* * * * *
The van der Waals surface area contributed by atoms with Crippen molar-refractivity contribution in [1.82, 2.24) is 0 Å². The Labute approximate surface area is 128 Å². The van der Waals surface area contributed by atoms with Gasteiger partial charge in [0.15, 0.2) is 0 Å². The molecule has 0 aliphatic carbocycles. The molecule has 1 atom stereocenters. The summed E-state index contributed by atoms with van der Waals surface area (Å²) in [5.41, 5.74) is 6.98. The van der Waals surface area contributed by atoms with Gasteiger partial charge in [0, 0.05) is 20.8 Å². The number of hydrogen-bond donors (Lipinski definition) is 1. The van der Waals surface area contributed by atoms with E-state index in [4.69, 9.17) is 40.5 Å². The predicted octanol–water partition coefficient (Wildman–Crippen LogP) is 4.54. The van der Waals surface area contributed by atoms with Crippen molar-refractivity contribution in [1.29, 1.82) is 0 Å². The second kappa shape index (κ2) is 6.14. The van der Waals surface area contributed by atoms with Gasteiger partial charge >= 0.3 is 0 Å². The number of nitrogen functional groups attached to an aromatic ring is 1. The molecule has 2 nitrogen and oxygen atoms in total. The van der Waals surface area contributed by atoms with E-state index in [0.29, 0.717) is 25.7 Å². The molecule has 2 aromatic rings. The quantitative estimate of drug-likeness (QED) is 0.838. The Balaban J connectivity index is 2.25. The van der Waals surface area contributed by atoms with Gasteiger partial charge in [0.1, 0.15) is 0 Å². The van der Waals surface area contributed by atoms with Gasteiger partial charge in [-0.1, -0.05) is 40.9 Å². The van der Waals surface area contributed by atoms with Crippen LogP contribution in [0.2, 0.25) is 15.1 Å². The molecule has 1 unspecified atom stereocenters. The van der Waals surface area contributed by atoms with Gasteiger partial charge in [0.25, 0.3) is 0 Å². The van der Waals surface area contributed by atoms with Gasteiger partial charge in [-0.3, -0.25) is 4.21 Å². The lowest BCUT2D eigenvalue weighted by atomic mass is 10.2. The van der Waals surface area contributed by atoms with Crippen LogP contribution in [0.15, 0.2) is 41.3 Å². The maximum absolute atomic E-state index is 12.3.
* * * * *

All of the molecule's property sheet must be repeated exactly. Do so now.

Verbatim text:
The van der Waals surface area contributed by atoms with Crippen molar-refractivity contribution in [1.82, 2.24) is 0 Å². The Labute approximate surface area is 128 Å². The van der Waals surface area contributed by atoms with Gasteiger partial charge in [0.15, 0.2) is 0 Å². The molecule has 0 aliphatic carbocycles. The molecule has 1 atom stereocenters. The summed E-state index contributed by atoms with van der Waals surface area (Å²) in [5.41, 5.74) is 6.98. The van der Waals surface area contributed by atoms with Gasteiger partial charge in [0, 0.05) is 20.8 Å². The number of hydrogen-bond donors (Lipinski definition) is 1. The van der Waals surface area contributed by atoms with E-state index in [4.69, 9.17) is 40.5 Å². The predicted octanol–water partition coefficient (Wildman–Crippen LogP) is 4.54. The van der Waals surface area contributed by atoms with Crippen molar-refractivity contribution in [1.29, 1.82) is 0 Å². The second kappa shape index (κ2) is 6.14. The van der Waals surface area contributed by atoms with Gasteiger partial charge >= 0.3 is 0 Å². The number of nitrogen functional groups attached to an aromatic ring is 1. The molecule has 2 nitrogen and oxygen atoms in total. The van der Waals surface area contributed by atoms with E-state index in [0.29, 0.717) is 25.7 Å². The molecule has 2 aromatic rings. The quantitative estimate of drug-likeness (QED) is 0.838. The Balaban J connectivity index is 2.25. The van der Waals surface area contributed by atoms with Gasteiger partial charge in [0.1, 0.15) is 0 Å². The van der Waals surface area contributed by atoms with Gasteiger partial charge in [-0.1, -0.05) is 40.9 Å². The van der Waals surface area contributed by atoms with Crippen LogP contribution in [0.2, 0.25) is 15.1 Å². The molecule has 1 unspecified atom stereocenters. The van der Waals surface area contributed by atoms with Gasteiger partial charge in [0.25, 0.3) is 0 Å². The van der Waals surface area contributed by atoms with Gasteiger partial charge in [-0.3, -0.25) is 4.21 Å². The lowest BCUT2D eigenvalue weighted by atomic mass is 10.2. The van der Waals surface area contributed by atoms with Crippen LogP contribution in [0.15, 0.2) is 41.3 Å². The maximum absolute atomic E-state index is 12.3.